Does It Really Work?

Written by Mary Jo Shaw, Panorama resident. June 2018

A fictional story explaining how the Panorama Benevolent Fund Social Assistance Program works. All characters appearing in this story are fictitious. Any resemblance to real persons living or deceased is purely coincidental.  

 

“I can’t help it that I have all these things wrong with my legs! Why do you keep yelling at me?” Mary’s tears made Jim even more upset. He stormed out of their once happy little apartment in one of the Panorama buildings. The slam of the door matched their volume.

Heading toward Panorama Hall for a cup of coffee, Jim’s frown and fuming red face caught the eye of one of the on-campus Independent Living Services social workers arriving for work. “Are you all right, Jim? How is Mary?”

“Oh, I don’t know how I can take this much longer, especially with all the bills we have lately. I’m running out of steam trying to care for her, cook, do laundry, and take care of the house. I’m so wound up at night, I can’t even sleep. This is the first time I’ve been out of the house in days. I’m frustrated and not myself. I know our garden plot needs upkeep. I love Mary very much and want to care for her, but I just can’t keep going on and on and on.” Jamming his waving arms into his wrinkled pockets, he traced his old shoe on the parking stripe on the asphalt. Jim needed to vent; the social worker simply nodded her concern.

“We’ve been almost frugal with our spending, but I’m getting nervous with our finances…my set of dentures, her hearing aids…it all came so sudden.” After more details, the social worker offered to refer them to the Benevolent Fund Social Assistance Program to see whether they qualified for temporary help until Mary was able to be back on her feet again.

He hesitated, but a glimmer of hope helped him take a deep breath. “Maybe. But I don’t know if Mary would approve. She always worked so hard. But it sure would help.” Jim was reminded that only two people knew the names of the independent residents asking for assistance in qualifying for funds.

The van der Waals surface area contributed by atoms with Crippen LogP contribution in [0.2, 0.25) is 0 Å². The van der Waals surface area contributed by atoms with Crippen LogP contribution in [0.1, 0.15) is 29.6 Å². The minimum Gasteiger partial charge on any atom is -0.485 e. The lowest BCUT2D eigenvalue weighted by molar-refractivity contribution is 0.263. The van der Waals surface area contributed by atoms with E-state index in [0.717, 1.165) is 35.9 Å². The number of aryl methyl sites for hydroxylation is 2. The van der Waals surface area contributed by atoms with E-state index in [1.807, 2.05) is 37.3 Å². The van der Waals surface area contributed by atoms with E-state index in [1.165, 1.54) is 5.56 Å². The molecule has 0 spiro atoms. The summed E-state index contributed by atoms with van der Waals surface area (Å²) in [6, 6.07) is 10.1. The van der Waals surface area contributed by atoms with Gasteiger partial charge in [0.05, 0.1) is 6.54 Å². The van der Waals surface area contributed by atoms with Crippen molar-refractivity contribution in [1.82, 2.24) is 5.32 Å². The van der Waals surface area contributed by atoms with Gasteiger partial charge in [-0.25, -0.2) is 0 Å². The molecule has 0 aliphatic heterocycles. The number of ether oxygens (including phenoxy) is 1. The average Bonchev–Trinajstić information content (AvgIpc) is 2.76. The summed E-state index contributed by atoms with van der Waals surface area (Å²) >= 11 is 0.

A Benevolent Fund worker arrived the next day to talk with the couple and gathered information about financial resources to take to the office. After several phone calls to health care agencies, and final arrangements, the Benevolent Fund office assured Jim and Mary they would be able to have a caretaker.

Olivia was well trained in her work of home care. She prepared meals, freezing some for her off-days, changed sheets, did laundry and some vacuuming. Mary enjoyed Olivia’s pleasant visits during the three days of weekly appointments. Jim joined the other guys in the Pea Patch, bringing home veggies and flowers to a happy home once again.

After a few months when Mary was ready to be on her own, she and Jim hugged Olivia. “You’ve been a God-send. Panorama is so good to us. The Benevolent Fund really does work!”

A Resident’s Perspective – Walk Events

Written by Panorama resident, Sandy Bush. June 2018

Over the five years we have been in residence at Panorama, I am always amazed at the outpouring of support and inclusion of our community, by both residents and staff when activities happen. Three events are prime examples: the 5K walkabout on campus, Walk the Loop Tuesdays, and the Arts Walk.

May found many of us signed up for and completing the 5K walk around campus. Much energy was put in designing the path and then marking it in orange rain-soluble chalk.  Then there were the water stations at many points. It was also designed so that benches were along the way for resting awhile, if needed. It seemed every department was represented in the effort. Security, Emergency Response, Marketing, Bus Transportation drivers, Aquatic & Fitness Center, Lifestyle Enrichment, Seventeen51 Restaurant & Bistro, and Independent Living Services were all manning some aspect of keeping us safe and connected. And then there was the start-finish boom box with fun music at the Aquatic & Fitness Center!

5K or 3 miles onward!

Walk, ride, or whatever!

Besides “Shanks Mare” (walking), there were bicycles, upright segues, scooters, three-wheelers, canes, and walkers used. The overcast day kept the temperatures bearable for those of us who abhor walking in the heat!!!!  This time of year, with the unbelievable array of color in the Rhododendrons, it was an additional treat to walk the neighborhoods that the route took us.

Vibrant Rhododendrons

Grace, from Lifestyle Enrichment, in her cheerleader hat!

Medals at the end were a nice touch!